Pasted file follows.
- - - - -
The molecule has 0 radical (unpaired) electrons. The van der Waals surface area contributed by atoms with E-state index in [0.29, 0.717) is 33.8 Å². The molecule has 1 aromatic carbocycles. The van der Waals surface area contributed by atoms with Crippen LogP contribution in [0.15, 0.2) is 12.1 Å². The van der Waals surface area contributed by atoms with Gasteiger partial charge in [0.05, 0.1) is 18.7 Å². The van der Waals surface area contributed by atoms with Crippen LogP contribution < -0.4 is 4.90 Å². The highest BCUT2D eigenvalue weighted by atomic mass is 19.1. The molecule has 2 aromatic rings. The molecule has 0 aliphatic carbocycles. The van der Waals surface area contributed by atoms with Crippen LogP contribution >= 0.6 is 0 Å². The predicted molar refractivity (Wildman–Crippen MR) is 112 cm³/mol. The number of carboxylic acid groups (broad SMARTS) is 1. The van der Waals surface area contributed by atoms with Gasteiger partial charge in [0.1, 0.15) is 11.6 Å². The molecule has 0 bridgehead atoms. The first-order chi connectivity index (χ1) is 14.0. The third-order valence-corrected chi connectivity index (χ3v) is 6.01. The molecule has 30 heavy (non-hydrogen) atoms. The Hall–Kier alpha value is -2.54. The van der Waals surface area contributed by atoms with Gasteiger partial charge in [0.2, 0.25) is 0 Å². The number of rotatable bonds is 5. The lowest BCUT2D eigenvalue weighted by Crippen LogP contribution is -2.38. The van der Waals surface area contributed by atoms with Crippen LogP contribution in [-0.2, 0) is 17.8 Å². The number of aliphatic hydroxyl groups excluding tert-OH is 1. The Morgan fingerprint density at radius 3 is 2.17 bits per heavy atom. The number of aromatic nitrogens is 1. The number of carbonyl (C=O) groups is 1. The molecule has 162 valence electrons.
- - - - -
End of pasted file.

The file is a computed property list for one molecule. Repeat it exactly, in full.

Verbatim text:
The molecule has 0 radical (unpaired) electrons. The van der Waals surface area contributed by atoms with E-state index in [0.29, 0.717) is 33.8 Å². The molecule has 1 aromatic carbocycles. The van der Waals surface area contributed by atoms with Crippen LogP contribution in [0.15, 0.2) is 12.1 Å². The van der Waals surface area contributed by atoms with Gasteiger partial charge in [0.05, 0.1) is 18.7 Å². The van der Waals surface area contributed by atoms with Crippen LogP contribution < -0.4 is 4.90 Å². The highest BCUT2D eigenvalue weighted by atomic mass is 19.1. The molecule has 2 aromatic rings. The molecule has 0 aliphatic carbocycles. The van der Waals surface area contributed by atoms with Crippen LogP contribution >= 0.6 is 0 Å². The predicted molar refractivity (Wildman–Crippen MR) is 112 cm³/mol. The number of carboxylic acid groups (broad SMARTS) is 1. The van der Waals surface area contributed by atoms with Gasteiger partial charge in [0.1, 0.15) is 11.6 Å². The molecule has 0 bridgehead atoms. The first-order chi connectivity index (χ1) is 14.0. The third-order valence-corrected chi connectivity index (χ3v) is 6.01. The molecule has 30 heavy (non-hydrogen) atoms. The Hall–Kier alpha value is -2.54. The van der Waals surface area contributed by atoms with Gasteiger partial charge in [0.2, 0.25) is 0 Å². The number of rotatable bonds is 5. The lowest BCUT2D eigenvalue weighted by Crippen LogP contribution is -2.38. The van der Waals surface area contributed by atoms with Crippen LogP contribution in [-0.2, 0) is 17.8 Å². The number of aliphatic hydroxyl groups excluding tert-OH is 1. The Morgan fingerprint density at radius 3 is 2.17 bits per heavy atom. The number of aromatic nitrogens is 1. The number of carbonyl (C=O) groups is 1. The molecule has 162 valence electrons.